Freewheeling with Grant Calder & Colleagues
Shot at a meeting of Bennett College Consultants in Center City Philadelphia. Holding the floor is Grant Calder, preeminent college counselor who goes a ways back with Bennett.
Emma Hoffman is the colleague spiritedly going head-to-head with Grant at the start. Jon Harris adds his thoughts. Joining & enjoying the party are fellow college consultants, Julie Bickings, Erin Brady, Jayne Gandy, Brent Spicer & Elizabeth Sawyer, CEO.
Off the cuff, insightful commentary that is unlikely to be heard in the typical college consulting scene.
Below is a transcript of the conversation, lightly edited for reading clarity.
Emma Hoffman: Before, you said ninth & tenth grades don’t matter in college applications, but to me, ninth & tenth grades really do matter, because it shows character. It shows a kid who’s mowing the lawns from ninth grade, looking after his grandmother… Those are the things I think colleges are really looking at quite closely. I mean obviously, many other things too, but that character piece –
Grant Calder: Yes, but a lot of those families, to the extent they’re even thinking about a “character” piece in their college applications, think that profile-building involves just writing more checks and sending your kids off to more programs. And colleges don’t give you credit for going to programs.
You’re spoon-fed by a bunch of people who’ve organized your day, and you shouldn’t get any credit for that. They’re not going to give you academic credit for that summer program. I mean, you have other options. You could even go to St. Joseph’s College in New York in the summer and take Biology 101, or History, or this, or that, and they’re not going to give you credit for that, either.
Erin Brady: Consider a first-year student – they would have many of those credits.
Grant Calder: Well, that’s an issue if you want credit transferred. But so many people think that you just get credit for taking certain classes and having more transcripts –
Elizabeth Sawyer: – Not really more credit, just “credit” in the larger sense, is what you mean?
Grant Calder: Academic credit, specifically. Not necessarily credit in the sense of, “I don’t have to take this class in college,” but credit in the application process. As if having taken these classes in St. Joseph’s in the summer is going to put you ahead; at an advantage. It doesn’t.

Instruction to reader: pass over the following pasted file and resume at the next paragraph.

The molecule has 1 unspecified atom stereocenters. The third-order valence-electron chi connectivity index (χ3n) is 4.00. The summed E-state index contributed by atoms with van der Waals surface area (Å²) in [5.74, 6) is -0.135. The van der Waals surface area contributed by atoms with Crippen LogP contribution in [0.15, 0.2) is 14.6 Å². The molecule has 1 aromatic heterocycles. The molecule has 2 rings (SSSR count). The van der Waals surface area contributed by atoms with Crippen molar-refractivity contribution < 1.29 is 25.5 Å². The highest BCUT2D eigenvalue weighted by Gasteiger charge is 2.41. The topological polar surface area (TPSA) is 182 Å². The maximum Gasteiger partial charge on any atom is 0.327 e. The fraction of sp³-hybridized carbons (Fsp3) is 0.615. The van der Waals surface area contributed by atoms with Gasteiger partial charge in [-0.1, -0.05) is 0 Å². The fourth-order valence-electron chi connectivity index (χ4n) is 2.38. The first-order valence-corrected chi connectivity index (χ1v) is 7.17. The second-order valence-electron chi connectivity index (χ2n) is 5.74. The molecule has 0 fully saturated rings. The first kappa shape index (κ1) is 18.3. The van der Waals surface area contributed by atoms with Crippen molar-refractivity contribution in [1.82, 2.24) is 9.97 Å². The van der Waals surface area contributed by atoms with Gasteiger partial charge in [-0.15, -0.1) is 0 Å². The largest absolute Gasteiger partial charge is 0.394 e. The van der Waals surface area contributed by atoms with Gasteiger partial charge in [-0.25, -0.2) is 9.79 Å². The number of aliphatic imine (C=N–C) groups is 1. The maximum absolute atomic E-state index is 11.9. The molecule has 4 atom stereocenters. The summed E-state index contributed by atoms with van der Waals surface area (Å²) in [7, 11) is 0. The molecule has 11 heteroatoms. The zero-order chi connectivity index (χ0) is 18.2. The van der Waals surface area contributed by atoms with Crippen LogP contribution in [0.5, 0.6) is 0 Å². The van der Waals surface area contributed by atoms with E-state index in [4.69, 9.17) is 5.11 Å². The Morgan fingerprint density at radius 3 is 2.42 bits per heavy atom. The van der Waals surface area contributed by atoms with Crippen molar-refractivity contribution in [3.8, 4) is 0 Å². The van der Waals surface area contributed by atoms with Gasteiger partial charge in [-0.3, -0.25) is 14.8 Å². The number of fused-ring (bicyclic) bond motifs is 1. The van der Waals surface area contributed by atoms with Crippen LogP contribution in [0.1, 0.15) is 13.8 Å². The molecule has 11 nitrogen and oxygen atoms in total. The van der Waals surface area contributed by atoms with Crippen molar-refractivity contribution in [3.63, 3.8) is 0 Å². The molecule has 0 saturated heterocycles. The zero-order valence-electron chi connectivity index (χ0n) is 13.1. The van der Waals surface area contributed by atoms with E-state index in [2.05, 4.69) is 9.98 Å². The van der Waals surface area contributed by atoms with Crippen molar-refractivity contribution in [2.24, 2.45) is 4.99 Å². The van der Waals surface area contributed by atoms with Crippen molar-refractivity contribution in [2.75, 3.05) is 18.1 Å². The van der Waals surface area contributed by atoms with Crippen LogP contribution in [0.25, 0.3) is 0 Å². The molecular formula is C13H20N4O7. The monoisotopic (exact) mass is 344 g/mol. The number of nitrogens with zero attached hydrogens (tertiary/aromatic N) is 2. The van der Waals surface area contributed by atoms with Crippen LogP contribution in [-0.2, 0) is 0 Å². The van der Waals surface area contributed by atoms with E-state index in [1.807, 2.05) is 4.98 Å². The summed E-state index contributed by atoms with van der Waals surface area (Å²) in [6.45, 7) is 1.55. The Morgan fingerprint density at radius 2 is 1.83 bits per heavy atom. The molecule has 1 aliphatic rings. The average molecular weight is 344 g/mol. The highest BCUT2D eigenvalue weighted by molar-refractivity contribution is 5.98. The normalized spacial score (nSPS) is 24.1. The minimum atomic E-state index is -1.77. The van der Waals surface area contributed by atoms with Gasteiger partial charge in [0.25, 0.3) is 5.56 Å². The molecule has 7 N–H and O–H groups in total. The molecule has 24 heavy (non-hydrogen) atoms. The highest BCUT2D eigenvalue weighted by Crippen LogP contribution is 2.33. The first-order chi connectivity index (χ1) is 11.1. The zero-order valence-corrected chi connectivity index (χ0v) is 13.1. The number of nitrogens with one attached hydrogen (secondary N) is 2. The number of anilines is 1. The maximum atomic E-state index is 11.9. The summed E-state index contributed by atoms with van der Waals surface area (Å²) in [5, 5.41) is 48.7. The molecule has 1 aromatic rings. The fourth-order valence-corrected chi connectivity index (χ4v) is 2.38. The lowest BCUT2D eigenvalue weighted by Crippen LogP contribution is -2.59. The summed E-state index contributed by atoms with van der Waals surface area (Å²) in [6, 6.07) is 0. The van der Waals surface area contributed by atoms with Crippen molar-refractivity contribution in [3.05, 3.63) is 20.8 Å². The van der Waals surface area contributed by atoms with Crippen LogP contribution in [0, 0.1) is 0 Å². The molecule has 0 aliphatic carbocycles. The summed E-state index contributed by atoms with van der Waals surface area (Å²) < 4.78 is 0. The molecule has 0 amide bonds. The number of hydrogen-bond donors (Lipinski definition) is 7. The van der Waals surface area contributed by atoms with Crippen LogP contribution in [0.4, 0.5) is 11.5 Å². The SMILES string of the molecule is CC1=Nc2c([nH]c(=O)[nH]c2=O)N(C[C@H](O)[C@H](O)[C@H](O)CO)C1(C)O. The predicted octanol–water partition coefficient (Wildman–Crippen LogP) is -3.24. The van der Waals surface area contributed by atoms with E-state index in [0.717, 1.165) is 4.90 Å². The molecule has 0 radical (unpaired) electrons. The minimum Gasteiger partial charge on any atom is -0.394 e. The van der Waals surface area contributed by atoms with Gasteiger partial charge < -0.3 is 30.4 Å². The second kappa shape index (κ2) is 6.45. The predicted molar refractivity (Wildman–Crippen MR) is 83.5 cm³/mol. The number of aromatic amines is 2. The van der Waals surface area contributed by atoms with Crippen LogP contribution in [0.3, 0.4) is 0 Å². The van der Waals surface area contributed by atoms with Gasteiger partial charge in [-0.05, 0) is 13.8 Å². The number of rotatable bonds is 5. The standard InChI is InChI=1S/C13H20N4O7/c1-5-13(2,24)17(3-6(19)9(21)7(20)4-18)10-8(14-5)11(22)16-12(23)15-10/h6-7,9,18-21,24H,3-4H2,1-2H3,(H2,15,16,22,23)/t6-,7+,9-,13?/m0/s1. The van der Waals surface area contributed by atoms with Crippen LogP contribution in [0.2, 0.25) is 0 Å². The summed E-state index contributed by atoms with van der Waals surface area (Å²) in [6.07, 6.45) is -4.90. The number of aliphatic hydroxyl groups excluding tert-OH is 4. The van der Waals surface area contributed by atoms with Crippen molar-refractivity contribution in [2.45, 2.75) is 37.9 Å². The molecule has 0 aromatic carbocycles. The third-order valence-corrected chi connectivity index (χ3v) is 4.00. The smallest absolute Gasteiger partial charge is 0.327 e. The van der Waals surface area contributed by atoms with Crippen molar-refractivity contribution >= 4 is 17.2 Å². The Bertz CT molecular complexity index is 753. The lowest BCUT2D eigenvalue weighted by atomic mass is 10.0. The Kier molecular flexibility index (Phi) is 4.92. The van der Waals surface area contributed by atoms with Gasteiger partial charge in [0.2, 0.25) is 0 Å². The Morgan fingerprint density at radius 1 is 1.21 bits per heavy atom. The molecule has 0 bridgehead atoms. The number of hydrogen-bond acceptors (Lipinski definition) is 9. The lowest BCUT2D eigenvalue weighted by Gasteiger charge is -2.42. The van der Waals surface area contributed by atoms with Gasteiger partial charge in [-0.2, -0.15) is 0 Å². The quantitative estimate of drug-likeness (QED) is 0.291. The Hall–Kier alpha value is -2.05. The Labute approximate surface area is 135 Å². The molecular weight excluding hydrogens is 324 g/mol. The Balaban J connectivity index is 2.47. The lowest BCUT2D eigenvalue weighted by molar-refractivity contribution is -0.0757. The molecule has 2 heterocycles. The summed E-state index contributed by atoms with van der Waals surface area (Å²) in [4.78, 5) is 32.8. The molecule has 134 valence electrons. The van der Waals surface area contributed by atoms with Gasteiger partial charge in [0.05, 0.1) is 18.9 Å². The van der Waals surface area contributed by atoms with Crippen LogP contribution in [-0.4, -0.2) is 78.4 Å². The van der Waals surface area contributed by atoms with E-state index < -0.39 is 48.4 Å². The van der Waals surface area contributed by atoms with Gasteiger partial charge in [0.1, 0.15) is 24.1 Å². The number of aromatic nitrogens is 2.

It doesn’t – and it’s weird, because the kids have done the work, so they have a hard time, and say “I took this class, I got an A in it. How can I not get credit?” Well, that’s the kind of thing we have to explain, because it’s not that obvious in this process.
Jon Harris: We want to, say, ask a student, “if you went into a book store and I told you I’d see you in half an hour, what book would you be reading in 30 minutes?” It’s a different profile, but one that I think is enormously helpful. Bennett’s team is more interested in that sort of introspection, and how the student really sees herself or himself. That, I think, is incredibly helpful to Admissions people.
They’ve all done A+ work, right? But let’s get to know the kid a little better, okay? Let’s ask them some really provocative questions and see how they respond.
Grant Calder: It’s one thing to visit Dickinson College or any other campus, but most college consultants out there don’t have a clue about the bigger complex reality of higher education in the United States. But I’m immersed in that stuff every day. I read the Chronicle of Higher Education and The Economist – that’s how exciting my life is.
I would love to sit ourselves down and get a better grip on that, because we could potentially approach clients in a whole different way than the typical IECA college consultant, for example. We could do a much better job of selling all the incredible advantages of small liberal arts colleges to a much broader international audience.
They may not ever have heard of them, but if you get a kid to such a place, all the feedback, all of the family is going to be great, because you just get so much more for your money. There’s just no question about it. And, we can show how kids who are coming out of those kinds of schools are getting into all the grad schools they want. You get a much better chance of going to graduate school at Harvard if you go to Dickinson or Wellesley first than if you just try to apply as an undergrad, for example. There are a million ways in which we could think about this on a more “macro” scale. People running groups in places like Dubai, which I think would add value, who happen to meet international families who simply don’t have that point of view.
Well, it’s 11:01 am. I know somebody’s going to throw us out!
Grant Calder has worked in College Consulting and Admissions Counseling for over 30 years and is Co-director of College Counseling at Friends’ Central School in Philadelphia, where he also teaches American History and German. In the past, he has taught at the University of Pennsylvania, Temple University in Philadelphia, and the Middlesex and Choate boarding schools in New England. Additionally, he was a guest teacher at the Evangelisches Gymnasium zum Grauen Kloster in Berlin, Germany.
We honor the respect and the trust that our student clients and their families place in us, and we’re dedicated to helping them identify and gain admission to institutions that will be the best fit for them academically, socially, and culturally. We believe in the uniqueness of each student and are committed to providing professional and personalized guidance to each one we serve.